Under Toy Box, the variety of things to do in and around Woody’s Western town should overwhelm the 10-year-old. After selecting from among Buzz, Woody or Jessie, he might run into Stinky Pete, who gives his character a pick so he can collect gold. He might need to collect bells for Slinky Dog’s cows, build a jail or perform a remodeling job on the haberdashery. He can take photos of characters and post them on a billboard in the town, ride Bullseye and drive a sports car, dress up residents in “Hamm for Mayor” T-shirts, rescue a trapped miner and even surf some high-speed train rails.
Memorable moments (in no particular order): Freeing green army men and parachuting them to a phone stand, Woody riding Bullseye to catch a train, turning action figures into zombies, sliding down a wire as Woody with sparks coming off of his spurs, taking part in the Muffin Massacre, enjoying a confetti/fireworks display every time a Toy Box mission is completed, shooting cows at a gigantic witch.
Violent encounters: It’s Disney, folks, and our beloved heroes never succumb to a terrible, bloody fate — although I did witness a couple of electrocutions — nor do their adversaries suffer. Some of the treatment of ancillary characters is suspect, however. The downfall of bad guys (actually tossing little green aliens off the side of a train, for example) is a bit rough, and using the town’s residents to play a one-sided session of dodge ball or randomly bull-rushing them seems a bit cruel.
Read all about it: Boom Studios brings the Pixar universe to sequential-art life every month with the new, ongoing series Toy Story: Tales From the Toy Chest ($2.99 each). Or grab the trade paperback Toy Story: The Mysterious Stranger ($9.99), which compiles the four-issue limited series from earlier this year
Pixel-popping scale: 8.5 out of 10. Overall, crisp animations in cut scenes and still images in menus really bring the original Pixar effort to life. Some of the game-play action stutters and falls apart during high-speed moments, but youngsters will eat up this colorful playground.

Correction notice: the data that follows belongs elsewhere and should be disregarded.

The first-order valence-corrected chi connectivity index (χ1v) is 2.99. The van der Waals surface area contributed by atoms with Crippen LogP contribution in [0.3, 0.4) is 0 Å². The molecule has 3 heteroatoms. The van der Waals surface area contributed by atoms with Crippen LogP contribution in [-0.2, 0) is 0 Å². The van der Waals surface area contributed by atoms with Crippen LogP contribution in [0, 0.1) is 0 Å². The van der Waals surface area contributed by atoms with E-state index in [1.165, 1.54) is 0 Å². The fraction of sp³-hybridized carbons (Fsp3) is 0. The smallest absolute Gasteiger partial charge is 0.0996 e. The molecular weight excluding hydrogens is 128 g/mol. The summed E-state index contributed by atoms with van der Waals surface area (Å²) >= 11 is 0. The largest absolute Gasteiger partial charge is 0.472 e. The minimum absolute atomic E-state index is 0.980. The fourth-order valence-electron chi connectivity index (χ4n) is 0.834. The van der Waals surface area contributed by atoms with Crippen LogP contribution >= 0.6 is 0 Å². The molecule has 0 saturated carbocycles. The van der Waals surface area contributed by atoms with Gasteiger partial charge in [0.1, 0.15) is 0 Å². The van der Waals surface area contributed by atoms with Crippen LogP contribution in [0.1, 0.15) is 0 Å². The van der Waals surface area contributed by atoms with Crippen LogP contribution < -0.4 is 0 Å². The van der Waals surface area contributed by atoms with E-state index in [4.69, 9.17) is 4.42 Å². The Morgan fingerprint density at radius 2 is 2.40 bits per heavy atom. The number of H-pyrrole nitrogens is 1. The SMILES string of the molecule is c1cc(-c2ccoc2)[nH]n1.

Unlockables: While exploring Woody’s Roundup Western town and other locales and moving through missions, players will find gold coins and trading cards that help unlock items when visiting Al’s Toy Barn. Coins go into a chicken vending machine to buy new characters and pieces, such as wigs to customize residents. Or, collect a specific set of trading cards and open up new challenges, including a bowling minigame.
PS3 owners also get a special treat with the ability to unlock and control Emperor Zurg in the Toy Box universe.
Multiplayer: It’s definitely fun in the Toy Box mode to run around areas and cooperatively tackle missions with a friend, even though it is in a confining split-screen presentation. I much prefer the cooperative action seen in Activision’s Shrek Ever After, in which up to four players work together on the same screen to squash the plans of the evil Rumpelstiltskin.
What’s it worth? Toy Story 3: The Video Game gives the tween in the family a fun opportunity to take part in the animated universe and apply teamwork skills to conquer challenges. It breaks the mold of the typical licensed game by expanding the experience and enabling even older players to get lost in a Toy Box for hours of action.